The pro receiver works in a world apart. Away from the chaos around him, he is a single actor in a single act within the total drama of the game. A crossbreed with a dab of stickum on his hands, he mixes speed and strength with guile. He pursues a course of action of his own-zig-in, z-out, flag, post, fly—with but one thought in mind: to get the ball. The head fake, the eye feint, the half step, the dropped shoulder, the angled cut are some of the ruses in his repertoire. Only when he has crossed the goal or been flung to earth, the ball in his arms, is his lonely mission over. Then, like Antaeus, he rises to begin again.
This is an article from the Aug. 18, 1969 issue
Oakland's Fred Biletnikoff reaches for touchdown pass and San Francisco's Clifton McNeil races outside, leaving a defender behind.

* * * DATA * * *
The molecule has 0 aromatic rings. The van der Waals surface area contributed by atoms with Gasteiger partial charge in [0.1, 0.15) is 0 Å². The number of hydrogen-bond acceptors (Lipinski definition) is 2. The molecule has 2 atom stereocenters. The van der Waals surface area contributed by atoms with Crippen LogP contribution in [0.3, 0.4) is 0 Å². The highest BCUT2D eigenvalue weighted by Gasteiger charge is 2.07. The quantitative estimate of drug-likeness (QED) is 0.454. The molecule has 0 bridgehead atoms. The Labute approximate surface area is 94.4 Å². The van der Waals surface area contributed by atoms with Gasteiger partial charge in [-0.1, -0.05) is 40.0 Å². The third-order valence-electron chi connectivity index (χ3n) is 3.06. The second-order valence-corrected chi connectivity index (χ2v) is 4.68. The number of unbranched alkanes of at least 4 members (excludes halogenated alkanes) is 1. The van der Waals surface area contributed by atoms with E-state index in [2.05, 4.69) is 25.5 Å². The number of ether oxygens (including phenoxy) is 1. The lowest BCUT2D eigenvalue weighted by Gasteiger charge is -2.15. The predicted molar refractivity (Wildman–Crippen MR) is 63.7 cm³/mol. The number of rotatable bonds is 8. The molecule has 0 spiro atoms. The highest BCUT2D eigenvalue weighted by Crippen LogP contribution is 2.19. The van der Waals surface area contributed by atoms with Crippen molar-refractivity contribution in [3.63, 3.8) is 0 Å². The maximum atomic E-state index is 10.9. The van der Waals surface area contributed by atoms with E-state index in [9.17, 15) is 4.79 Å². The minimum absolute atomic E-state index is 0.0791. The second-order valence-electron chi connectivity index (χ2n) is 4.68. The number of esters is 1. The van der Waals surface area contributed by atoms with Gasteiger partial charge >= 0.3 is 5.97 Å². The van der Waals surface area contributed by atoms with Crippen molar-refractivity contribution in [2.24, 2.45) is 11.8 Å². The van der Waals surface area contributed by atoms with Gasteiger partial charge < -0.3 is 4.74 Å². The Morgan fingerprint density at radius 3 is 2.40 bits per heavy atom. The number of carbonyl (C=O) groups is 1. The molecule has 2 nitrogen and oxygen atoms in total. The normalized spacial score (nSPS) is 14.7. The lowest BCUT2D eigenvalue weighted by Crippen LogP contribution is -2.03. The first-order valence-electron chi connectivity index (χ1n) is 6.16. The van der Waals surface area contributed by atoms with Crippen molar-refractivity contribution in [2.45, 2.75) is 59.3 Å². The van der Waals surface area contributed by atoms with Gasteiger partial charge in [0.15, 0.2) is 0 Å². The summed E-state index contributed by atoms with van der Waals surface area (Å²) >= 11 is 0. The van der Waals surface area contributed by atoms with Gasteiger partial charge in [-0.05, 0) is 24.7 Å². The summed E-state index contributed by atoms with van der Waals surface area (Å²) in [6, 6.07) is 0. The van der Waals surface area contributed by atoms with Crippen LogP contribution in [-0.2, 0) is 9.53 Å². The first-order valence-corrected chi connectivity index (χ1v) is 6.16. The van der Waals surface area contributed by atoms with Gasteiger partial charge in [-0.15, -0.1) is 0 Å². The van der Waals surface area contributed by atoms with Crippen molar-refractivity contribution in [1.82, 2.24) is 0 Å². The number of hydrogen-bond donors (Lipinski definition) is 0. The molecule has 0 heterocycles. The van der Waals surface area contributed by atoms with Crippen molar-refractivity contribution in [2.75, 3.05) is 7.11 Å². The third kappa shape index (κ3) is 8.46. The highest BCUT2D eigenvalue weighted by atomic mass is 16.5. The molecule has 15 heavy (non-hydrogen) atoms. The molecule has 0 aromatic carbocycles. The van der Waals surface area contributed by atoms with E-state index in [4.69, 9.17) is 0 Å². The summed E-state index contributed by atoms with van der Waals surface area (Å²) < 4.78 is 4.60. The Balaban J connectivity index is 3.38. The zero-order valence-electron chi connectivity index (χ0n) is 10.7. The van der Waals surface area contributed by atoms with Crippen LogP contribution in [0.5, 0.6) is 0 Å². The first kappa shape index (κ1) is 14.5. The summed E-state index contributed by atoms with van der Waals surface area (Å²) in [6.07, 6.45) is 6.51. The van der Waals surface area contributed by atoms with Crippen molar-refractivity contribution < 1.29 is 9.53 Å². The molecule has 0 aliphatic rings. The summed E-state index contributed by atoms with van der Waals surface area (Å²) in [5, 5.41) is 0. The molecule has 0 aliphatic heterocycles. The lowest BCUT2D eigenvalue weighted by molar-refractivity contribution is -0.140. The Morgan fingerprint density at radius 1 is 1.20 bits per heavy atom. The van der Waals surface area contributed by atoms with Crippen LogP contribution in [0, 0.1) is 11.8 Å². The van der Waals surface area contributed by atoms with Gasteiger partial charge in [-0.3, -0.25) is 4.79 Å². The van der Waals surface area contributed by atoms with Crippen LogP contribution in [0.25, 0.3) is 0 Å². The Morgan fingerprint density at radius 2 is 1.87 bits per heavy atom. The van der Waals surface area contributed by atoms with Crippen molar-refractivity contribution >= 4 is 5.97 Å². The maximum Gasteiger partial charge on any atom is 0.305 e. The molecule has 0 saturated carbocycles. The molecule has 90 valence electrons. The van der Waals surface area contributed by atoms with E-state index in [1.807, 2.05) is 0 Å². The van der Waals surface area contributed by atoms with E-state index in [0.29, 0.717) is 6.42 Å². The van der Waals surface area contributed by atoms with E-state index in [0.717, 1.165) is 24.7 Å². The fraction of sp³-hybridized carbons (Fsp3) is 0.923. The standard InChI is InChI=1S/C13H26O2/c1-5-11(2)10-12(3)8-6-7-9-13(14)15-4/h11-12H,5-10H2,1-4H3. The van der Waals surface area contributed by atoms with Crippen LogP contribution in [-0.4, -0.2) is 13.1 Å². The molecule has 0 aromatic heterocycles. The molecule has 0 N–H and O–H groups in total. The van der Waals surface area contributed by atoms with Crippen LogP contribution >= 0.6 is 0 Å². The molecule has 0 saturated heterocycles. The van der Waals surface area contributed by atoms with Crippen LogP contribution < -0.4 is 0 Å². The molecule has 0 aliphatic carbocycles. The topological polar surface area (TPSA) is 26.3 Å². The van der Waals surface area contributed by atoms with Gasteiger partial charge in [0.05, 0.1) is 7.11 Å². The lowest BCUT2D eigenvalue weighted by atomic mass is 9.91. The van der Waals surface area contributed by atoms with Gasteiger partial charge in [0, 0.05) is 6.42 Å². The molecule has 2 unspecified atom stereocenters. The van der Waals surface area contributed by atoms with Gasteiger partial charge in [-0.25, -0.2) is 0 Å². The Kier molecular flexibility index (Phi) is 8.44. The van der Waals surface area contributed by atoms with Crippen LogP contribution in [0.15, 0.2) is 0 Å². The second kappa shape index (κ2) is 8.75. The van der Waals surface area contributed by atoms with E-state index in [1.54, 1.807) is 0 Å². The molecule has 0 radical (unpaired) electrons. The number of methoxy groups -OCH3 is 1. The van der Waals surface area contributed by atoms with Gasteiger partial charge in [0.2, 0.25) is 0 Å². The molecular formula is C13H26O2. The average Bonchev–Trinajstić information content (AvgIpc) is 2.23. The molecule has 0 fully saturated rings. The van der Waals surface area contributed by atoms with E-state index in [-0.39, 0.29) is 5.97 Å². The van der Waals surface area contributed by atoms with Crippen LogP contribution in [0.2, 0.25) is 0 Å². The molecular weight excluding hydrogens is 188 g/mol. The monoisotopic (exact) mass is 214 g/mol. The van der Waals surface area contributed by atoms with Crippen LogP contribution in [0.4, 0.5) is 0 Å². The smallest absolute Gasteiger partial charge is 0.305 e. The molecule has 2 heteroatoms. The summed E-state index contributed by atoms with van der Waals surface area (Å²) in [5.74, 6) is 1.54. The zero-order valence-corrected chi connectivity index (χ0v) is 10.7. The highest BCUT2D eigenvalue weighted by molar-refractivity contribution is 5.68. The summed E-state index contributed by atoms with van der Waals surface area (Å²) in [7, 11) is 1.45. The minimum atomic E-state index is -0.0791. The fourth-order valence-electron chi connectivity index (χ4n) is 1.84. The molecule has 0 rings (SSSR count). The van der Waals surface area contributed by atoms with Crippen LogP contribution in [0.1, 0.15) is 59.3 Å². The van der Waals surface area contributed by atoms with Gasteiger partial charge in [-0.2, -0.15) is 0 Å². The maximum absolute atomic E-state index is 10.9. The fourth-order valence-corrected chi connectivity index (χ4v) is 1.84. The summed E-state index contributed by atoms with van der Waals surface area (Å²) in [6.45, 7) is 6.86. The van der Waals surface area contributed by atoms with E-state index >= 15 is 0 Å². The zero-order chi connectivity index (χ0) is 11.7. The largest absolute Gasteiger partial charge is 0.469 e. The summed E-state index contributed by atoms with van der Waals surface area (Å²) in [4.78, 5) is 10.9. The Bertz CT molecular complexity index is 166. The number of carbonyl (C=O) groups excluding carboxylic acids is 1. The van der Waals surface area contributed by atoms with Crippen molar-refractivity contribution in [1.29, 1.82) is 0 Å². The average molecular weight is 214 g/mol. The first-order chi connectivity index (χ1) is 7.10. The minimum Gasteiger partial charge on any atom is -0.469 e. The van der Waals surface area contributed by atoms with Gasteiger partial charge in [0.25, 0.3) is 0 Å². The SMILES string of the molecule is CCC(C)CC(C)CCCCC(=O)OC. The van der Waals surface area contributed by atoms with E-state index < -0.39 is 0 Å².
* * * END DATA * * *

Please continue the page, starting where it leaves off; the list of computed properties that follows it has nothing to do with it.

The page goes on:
With three Packers on his back, Colt Willie Richardson makes a lunge for some extra yards.
Jet George Sauer fakes in and goes out to elude Buffalo's spraddle-legged Butch Byrd.
Desperate dive helps Philadelphia's Fred Hill (next page) to pick one off at knee level.
A forearm and brutal force mark the style of Colt strongman John Mackey.
As a protective pocket forms behind him, Chief Otis Taylor goes deep.
Mission completed, Charger Lance Alworth holds ball—and awaits impact.